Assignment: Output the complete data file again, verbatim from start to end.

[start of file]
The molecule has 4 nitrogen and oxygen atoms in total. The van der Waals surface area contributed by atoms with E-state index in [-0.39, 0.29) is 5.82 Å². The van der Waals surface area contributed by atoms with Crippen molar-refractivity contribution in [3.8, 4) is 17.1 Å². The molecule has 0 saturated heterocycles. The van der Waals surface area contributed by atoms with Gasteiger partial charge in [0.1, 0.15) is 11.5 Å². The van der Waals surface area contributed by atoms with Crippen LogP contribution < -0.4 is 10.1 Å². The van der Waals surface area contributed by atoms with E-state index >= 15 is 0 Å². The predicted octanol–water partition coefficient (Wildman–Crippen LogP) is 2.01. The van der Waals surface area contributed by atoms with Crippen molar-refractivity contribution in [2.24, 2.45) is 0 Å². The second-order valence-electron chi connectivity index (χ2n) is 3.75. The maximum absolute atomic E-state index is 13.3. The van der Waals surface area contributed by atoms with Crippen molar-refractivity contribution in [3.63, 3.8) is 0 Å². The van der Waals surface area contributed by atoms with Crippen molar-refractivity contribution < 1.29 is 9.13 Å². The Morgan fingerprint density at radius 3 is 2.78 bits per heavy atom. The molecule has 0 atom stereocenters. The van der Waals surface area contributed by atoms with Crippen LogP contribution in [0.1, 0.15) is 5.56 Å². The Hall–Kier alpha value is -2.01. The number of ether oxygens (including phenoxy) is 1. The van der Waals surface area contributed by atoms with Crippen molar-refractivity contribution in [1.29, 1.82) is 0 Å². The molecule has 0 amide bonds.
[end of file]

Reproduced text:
The molecule has 4 nitrogen and oxygen atoms in total. The van der Waals surface area contributed by atoms with E-state index in [-0.39, 0.29) is 5.82 Å². The van der Waals surface area contributed by atoms with Crippen molar-refractivity contribution in [3.8, 4) is 17.1 Å². The molecule has 0 saturated heterocycles. The van der Waals surface area contributed by atoms with Gasteiger partial charge in [0.1, 0.15) is 11.5 Å². The van der Waals surface area contributed by atoms with Crippen LogP contribution < -0.4 is 10.1 Å². The van der Waals surface area contributed by atoms with E-state index >= 15 is 0 Å². The predicted octanol–water partition coefficient (Wildman–Crippen LogP) is 2.01. The van der Waals surface area contributed by atoms with Crippen molar-refractivity contribution in [2.24, 2.45) is 0 Å². The second-order valence-electron chi connectivity index (χ2n) is 3.75. The maximum absolute atomic E-state index is 13.3. The van der Waals surface area contributed by atoms with Crippen molar-refractivity contribution in [3.63, 3.8) is 0 Å². The van der Waals surface area contributed by atoms with Crippen molar-refractivity contribution < 1.29 is 9.13 Å². The Morgan fingerprint density at radius 3 is 2.78 bits per heavy atom. The molecule has 0 atom stereocenters. The van der Waals surface area contributed by atoms with Crippen LogP contribution in [0.1, 0.15) is 5.56 Å². The Hall–Kier alpha value is -2.01. The number of ether oxygens (including phenoxy) is 1. The van der Waals surface area contributed by atoms with Crippen molar-refractivity contribution in [1.29, 1.82) is 0 Å². The molecule has 0 amide bonds.